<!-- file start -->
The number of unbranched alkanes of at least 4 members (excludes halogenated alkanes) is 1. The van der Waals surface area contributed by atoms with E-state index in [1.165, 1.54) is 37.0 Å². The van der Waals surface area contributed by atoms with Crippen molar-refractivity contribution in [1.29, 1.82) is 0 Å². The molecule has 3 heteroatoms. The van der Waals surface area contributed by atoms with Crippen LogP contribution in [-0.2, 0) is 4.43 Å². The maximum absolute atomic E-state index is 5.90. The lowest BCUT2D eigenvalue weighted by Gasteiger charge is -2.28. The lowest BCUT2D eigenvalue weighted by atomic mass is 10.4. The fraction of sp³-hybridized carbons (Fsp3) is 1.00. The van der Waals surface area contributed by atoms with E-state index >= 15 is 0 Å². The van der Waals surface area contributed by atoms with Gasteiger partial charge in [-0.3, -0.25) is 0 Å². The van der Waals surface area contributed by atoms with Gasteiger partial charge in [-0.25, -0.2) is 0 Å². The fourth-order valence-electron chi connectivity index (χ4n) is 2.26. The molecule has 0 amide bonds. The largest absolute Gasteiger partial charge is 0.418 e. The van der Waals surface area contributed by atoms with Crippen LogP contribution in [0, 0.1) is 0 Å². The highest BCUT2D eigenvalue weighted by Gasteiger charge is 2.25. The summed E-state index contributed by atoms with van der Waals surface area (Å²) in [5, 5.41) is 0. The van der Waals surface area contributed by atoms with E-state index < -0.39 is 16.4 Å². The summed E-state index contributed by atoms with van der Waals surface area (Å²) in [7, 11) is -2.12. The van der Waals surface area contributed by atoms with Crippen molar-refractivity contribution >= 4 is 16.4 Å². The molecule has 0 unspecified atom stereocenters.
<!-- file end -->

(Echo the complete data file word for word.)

The number of unbranched alkanes of at least 4 members (excludes halogenated alkanes) is 1. The van der Waals surface area contributed by atoms with E-state index in [1.165, 1.54) is 37.0 Å². The van der Waals surface area contributed by atoms with Crippen molar-refractivity contribution in [1.29, 1.82) is 0 Å². The molecule has 3 heteroatoms. The van der Waals surface area contributed by atoms with Crippen LogP contribution in [-0.2, 0) is 4.43 Å². The maximum absolute atomic E-state index is 5.90. The lowest BCUT2D eigenvalue weighted by Gasteiger charge is -2.28. The lowest BCUT2D eigenvalue weighted by atomic mass is 10.4. The fraction of sp³-hybridized carbons (Fsp3) is 1.00. The van der Waals surface area contributed by atoms with E-state index >= 15 is 0 Å². The van der Waals surface area contributed by atoms with Gasteiger partial charge in [-0.3, -0.25) is 0 Å². The van der Waals surface area contributed by atoms with Gasteiger partial charge in [-0.25, -0.2) is 0 Å². The fourth-order valence-electron chi connectivity index (χ4n) is 2.26. The molecule has 0 amide bonds. The largest absolute Gasteiger partial charge is 0.418 e. The van der Waals surface area contributed by atoms with Crippen LogP contribution in [0, 0.1) is 0 Å². The highest BCUT2D eigenvalue weighted by Gasteiger charge is 2.25. The summed E-state index contributed by atoms with van der Waals surface area (Å²) in [5, 5.41) is 0. The van der Waals surface area contributed by atoms with E-state index < -0.39 is 16.4 Å². The summed E-state index contributed by atoms with van der Waals surface area (Å²) in [7, 11) is -2.12. The van der Waals surface area contributed by atoms with Crippen molar-refractivity contribution >= 4 is 16.4 Å². The molecule has 0 unspecified atom stereocenters.